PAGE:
What could be better than knowing your own DNA? This genomic revolution sounds almost too good to be true. Dr. Eric Topol, cardiologist at the Scripps Clinic (ironically a collaborator with Navigenics), listed his comments (December 2007) in an editorial for The Wall Street Journal. Topol presumes it is too soon to tell whether having your genome scanned can be good for your health because there are so many unidentified genes associated with disease risk. He also wonders, as do I, how personal genomics will impact the medical community. His example . . . "When a consumer arrives in his or her doctor’s office to get help in interpreting the genomic data, the doctor is likely to respond: What’s a SNP?" – Katie Carr

[Katie Carr is a graduate student in public health at Indiana University-Purdue University, Indianapolis (IUPUI). In addition to taking classes in bioethics at the IU Center for Bioethics, Katie is working with us to develop an ethical plan for pandemic influenza response.]

Tuesday, April 15, 2008

Purdue Bioethics: Ethical Issues in Constructing and Using Biobanks

PredictER's Eric M. Meslin, PhD, Director, IU Center for Bioethics, will address the Purdue Bioethics lecture series this Wednesday, April 16th, from 6 to 7 pm. Meslin will provide an overview of the ethical issues in developing and using biobanks for genetic research. The Purdue lecture series (now in its second year) intends "to build opportunities for engagement between philosophy, policy, and science at a campus-wide level and to raise awareness of the ethical implications of biotechnological development for our environment both local and global". The current year's series focuses "on two central themes in bioethics: the ethical issues of climate change and those of issues in medical technologies". Read more about Meslin's lecture or to learn more about the series contact Jonathan Beever or Nicolae Morar at Purdue Bioethcs. Also see the international blog, BlogEthics Purdue.

Thursday, April 10, 2008

Gene Sherpas for CME

Steve Murphy at Gene Sherpas: Personalized Medicine and You has often asserted that physicians will need continuing medical education to understand the latest advances in genetic research and to interpret clinical genetic information. In a recent post, however, he provides a few hints about what he will be doing to make these educational opportunities a reality. Murphy writes:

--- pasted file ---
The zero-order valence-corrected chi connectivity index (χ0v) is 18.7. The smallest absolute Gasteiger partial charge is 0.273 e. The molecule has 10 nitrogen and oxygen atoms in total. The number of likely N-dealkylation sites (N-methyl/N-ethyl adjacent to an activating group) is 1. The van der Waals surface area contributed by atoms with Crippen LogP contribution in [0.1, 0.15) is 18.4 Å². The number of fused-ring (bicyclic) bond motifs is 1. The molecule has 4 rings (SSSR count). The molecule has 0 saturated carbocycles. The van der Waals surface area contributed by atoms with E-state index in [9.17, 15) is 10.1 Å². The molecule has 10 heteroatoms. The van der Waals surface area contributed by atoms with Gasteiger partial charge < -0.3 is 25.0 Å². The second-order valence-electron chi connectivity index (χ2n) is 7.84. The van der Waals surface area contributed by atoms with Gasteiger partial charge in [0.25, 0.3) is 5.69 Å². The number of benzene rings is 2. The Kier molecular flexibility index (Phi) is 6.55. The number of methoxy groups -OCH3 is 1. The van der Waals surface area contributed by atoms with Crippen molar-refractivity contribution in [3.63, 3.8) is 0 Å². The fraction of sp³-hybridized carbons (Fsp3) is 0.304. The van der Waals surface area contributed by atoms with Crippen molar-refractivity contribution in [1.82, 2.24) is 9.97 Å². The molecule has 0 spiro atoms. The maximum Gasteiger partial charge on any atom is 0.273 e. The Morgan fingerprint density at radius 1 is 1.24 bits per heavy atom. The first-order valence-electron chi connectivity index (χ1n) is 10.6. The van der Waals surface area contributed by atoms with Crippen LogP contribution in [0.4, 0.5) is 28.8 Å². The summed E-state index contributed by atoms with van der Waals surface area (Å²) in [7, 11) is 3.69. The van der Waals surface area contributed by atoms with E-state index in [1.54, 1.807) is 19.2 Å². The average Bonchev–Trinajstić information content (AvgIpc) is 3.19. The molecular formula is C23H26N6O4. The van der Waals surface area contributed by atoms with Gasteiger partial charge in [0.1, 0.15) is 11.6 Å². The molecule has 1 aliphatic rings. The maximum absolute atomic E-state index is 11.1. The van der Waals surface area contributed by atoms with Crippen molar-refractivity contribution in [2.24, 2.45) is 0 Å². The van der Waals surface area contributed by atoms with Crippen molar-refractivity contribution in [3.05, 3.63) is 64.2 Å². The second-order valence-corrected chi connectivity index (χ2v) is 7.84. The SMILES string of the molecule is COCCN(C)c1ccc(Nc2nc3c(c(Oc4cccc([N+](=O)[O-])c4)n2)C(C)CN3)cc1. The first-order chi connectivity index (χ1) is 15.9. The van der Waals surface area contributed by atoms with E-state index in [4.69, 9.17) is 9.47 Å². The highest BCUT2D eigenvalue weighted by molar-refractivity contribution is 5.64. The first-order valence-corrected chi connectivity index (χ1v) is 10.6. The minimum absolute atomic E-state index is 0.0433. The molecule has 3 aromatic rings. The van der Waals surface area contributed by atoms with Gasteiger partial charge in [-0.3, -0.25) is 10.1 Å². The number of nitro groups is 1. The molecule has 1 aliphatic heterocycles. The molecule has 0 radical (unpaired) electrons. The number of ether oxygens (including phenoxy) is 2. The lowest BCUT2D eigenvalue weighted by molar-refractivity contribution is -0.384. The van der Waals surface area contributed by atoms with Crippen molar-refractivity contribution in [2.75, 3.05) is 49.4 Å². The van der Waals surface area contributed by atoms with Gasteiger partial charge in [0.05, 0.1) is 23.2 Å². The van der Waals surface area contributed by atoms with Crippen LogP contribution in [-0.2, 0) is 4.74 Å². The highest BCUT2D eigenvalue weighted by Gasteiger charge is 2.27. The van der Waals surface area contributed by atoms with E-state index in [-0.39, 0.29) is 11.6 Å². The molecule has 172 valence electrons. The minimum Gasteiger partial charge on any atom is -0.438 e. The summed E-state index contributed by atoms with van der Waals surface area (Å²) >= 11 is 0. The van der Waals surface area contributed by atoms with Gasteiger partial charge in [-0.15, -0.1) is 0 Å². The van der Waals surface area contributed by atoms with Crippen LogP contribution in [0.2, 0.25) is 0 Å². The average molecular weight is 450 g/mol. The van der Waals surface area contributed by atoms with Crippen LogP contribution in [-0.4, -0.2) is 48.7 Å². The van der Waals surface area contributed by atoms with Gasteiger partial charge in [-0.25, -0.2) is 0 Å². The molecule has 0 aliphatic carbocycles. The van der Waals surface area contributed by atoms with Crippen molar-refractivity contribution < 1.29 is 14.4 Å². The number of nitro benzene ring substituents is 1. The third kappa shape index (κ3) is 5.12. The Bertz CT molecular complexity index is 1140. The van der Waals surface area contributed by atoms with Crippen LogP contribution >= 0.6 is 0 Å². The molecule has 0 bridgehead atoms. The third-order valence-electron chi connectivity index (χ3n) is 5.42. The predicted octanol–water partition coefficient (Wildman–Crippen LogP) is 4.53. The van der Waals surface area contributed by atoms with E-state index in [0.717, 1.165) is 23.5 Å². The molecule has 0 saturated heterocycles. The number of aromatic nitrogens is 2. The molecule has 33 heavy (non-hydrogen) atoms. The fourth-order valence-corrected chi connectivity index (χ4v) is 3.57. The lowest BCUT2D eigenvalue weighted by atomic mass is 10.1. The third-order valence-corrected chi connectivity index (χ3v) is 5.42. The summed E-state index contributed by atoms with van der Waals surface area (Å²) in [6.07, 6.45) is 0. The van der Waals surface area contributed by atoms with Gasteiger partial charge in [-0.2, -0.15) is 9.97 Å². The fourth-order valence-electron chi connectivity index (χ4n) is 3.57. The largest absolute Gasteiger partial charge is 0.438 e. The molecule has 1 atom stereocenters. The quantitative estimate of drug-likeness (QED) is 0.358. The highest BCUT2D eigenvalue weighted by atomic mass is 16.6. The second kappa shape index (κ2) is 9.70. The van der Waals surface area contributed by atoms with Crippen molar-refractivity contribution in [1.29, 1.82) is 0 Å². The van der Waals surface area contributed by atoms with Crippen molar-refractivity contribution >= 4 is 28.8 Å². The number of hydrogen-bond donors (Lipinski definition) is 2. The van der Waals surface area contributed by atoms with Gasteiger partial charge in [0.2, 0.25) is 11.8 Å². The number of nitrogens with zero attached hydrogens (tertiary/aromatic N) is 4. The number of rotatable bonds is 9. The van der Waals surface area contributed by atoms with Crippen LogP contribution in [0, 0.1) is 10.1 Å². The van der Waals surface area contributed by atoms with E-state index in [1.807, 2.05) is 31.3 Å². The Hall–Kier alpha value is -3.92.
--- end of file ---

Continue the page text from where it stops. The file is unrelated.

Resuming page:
There is a new hope. An institution being set up by myself and others. We are currently looking for donors and we endeavor to set up educational events and group sessions. We will work with Corporate Genomics, Academic Genetics, Corporate Labs, Academic Medicine to develop training workshops. Interested?

Well Steve, I'm interested (obviously), PredictER has been working on continuing medical education programs for physicians with patients participating in genetic research. We have made plans to offer two initial programs in local clinics here in Indianapolis this summer—we hope to stream these programs to a wider audience as well. While this is one step removed from the clinical use of consumer genomics (we're really focusing on research ethics in the clinic), I hope that our work on the ethical issues of genetic medicine will be of use to your hoped for institution. At the very least, don't forget the ethicists and community advocates when designing your curriculum. Good luck finding donors and keep us posted! – J.O.

Monday, April 7, 2008

Racing for the Biobank

Here in Indianapolis the city is preparing for one of the biggest annual gathering of runners in the region. On April 19th thousands of runners and walkers will converge on the Indiana University-Purdue University, Indianapolis (IUPUI) campus for the The 2008 Komen Indianapolis Race for the Cure. While there will be plenty of people milling around after the 5k race and walk, many of the participants will also donate DNA and blood to a predictive health research study. The Susan G. Komen for the Cure Tissue Bank at the IU Simon Cancer Center will collect blood samples for the biobank from both women with and without a high risk for breast cancer. In a press release from the Indiana University School of Medicine, Dr. Susan Clare, a co-principal investigator of the tissue bank, notes that: